Fifteen of the twenty-nine features lined up for the Main Slate of this year’s New York Film Festival premiered in Cannes. With the fifty-seventh NYFF opening this weekend, the time is right for an overview of how these films have been received at other festivals since those first bows in May. Last week, we caught up with the latest reviews of Pedro Almodóvar’s Pain and Glory. Here, we begin with the winner of the Palme d’Or, Bong Joon-ho’s Parasite, a film that, as Filmmaker’s Vadim Rizov puts it, “presents a pretty literal upstairs/downstairs class stratification, letting the gap widen until it’s not just merely inhumane but actually untenable.”
Bong’s first feature in a decade to be set in his native South Korea, Parasite is a tale of two families. From their cluttered semi-basement apartment, the dirt-poor Kims begin to infiltrate the filthy rich Parks and their hilltop Architectural Digest–ready spread. In a piece that appeared last week in the Los Angeles Review of Books, Seo Hee Im explains why she’s hardly surprised that the jury in Cannes “adored” Parasite. The film “delivers uncensored class contempt,” she argues. “Bong’s claim that the title was meant ironically is a cop-out: ironically or not, Parasite unambiguously equates the poor with pests. CGI insects trail the Kims everywhere, and Gi-taek (Song Kang-ho) traipses around looking convincingly arthropod in his spinal stoop. More subtly, Parasite implies throughout that the Parks are at the top and the Kims at the bottom of the social ladder for good reason.”
Writing for the Ringer, Adam Nayman offers a polar opposite reading of Parasite. “In lieu of the gentle and sometimes condescending empathy that usually defines films about cash-strapped characters—including last year’s Palme d’Or winner, Hirokazu Kore-eda’s lovely, wistful Shoplifters—Bong foregrounds and even celebrates his protagonists’ cockroach-like tenacity,” writes Nayman. “The pleasure here is that of watching people who have everything get had, and Bong, who is easily one of the most fluid and assured storytellers in contemporary cinema, revels in all the brazen manipulation.”
That manipulation entails “left turns and big reveals that not only bring new layers to the film’s social commentary, but also develop the characters and their attendant psychologies, which encompass the psychic toll of shame, lack of empathy, and deception,” as Sam C. Mac points out at Slant. That said, Mac finds that Bong derails the narrative altogether with an “overstuffed pile-up of incident that occurs toward the end. This is frequently an issue for Bong’s films (both Snowpiercer and Okja climax with busy and disorientating action set pieces that lose sight of their characters in the process), and here it manifests in a boldly gruesome scene of violence that’s undercut by a lengthy and rather contrived denouement.”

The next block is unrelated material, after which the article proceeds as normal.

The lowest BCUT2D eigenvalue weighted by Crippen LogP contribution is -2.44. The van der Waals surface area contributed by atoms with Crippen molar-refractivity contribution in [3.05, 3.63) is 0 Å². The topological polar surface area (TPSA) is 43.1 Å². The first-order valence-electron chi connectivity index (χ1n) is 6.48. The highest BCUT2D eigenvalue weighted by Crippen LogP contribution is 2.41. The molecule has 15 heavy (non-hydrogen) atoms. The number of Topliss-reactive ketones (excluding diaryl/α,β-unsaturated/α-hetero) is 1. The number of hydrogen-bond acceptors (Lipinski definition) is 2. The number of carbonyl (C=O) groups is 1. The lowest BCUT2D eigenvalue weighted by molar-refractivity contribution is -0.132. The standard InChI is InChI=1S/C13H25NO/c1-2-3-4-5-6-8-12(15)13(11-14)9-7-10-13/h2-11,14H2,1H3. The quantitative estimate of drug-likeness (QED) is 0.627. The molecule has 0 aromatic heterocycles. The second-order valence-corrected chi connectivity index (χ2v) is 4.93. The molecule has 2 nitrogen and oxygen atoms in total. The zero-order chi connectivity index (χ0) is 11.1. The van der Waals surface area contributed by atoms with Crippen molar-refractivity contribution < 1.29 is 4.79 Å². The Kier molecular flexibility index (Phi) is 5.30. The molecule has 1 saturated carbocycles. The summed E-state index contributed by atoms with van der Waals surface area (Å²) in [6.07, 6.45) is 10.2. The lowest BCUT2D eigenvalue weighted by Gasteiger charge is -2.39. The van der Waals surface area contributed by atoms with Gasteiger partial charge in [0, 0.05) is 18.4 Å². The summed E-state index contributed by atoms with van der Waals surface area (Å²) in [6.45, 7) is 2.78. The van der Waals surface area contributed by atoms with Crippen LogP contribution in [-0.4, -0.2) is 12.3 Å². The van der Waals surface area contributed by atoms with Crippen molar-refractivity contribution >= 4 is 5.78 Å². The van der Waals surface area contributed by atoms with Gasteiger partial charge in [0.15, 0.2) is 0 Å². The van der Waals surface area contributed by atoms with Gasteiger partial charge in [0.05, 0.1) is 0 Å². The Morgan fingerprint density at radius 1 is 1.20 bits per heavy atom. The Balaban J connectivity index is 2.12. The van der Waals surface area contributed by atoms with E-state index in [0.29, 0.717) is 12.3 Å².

Atlantics, French-Senegalese filmmaker Mati Diop’s debut feature and winner of the Grand prix in Cannes, is “the rare picture to address the global migrant crisis with intense storytelling imagination as well as moral outrage,” wrote the Los Angeles Times’ Justin Chang back in May. Souleiman (Ibrahima Traoré) is the de facto leader of a crew at work on the construction of a skyscraper towering over Dakar. These laborers haven’t been paid in months and are left with little other choice than to leave Senegal for Europe. Souleiman spends one last evening with seventeen-year-old Ada (Mama Sane), who doesn’t yet know that this means goodbye. Their love defies Ada’s parents’ plans for an arranged marriage to wealthy yet dull Omar (Babacar Sylla).
Rather than follow the men who set out for Spain, Atlantics remains with the women they’ve left behind. “My project was to write the Odyssey of Penelope,” Diop tells the New York Times’ Manohla Dargis, who notes that the filmmaker “sees flipping the narrative in terms of heritage and the necessity of making ‘the collective and mythical stories yours’ and ‘in your own time.’ She also looked to what she called ‘the Muslim imaginary’ for inspiration, folding the supernatural figure of the djinn into an otherwise realistic milieu.” Have the men, believed lost at sea, returned as wandering spirits? Is Souleiman scheming to take Ada back from Omar? In Another Gaze, Rebecca Liu observes that all of Diop’s films “blend together fiction and non-fiction, the mythic and the every day. This is a way of extending generosity into a world that sorely lacks it—even at her most surreal, fantasies are not so much about a flight from the world as imagining how it could be better.” At Slant, Christopher Gray calls Atlantics “a work of disparate influences and genres that pulses on its own oblique wavelength.” It’s also one of the NYFF films Ashely Clark, Nicolas Rapold, and Farihah Zaman discuss in the latest Film Comment Podcast.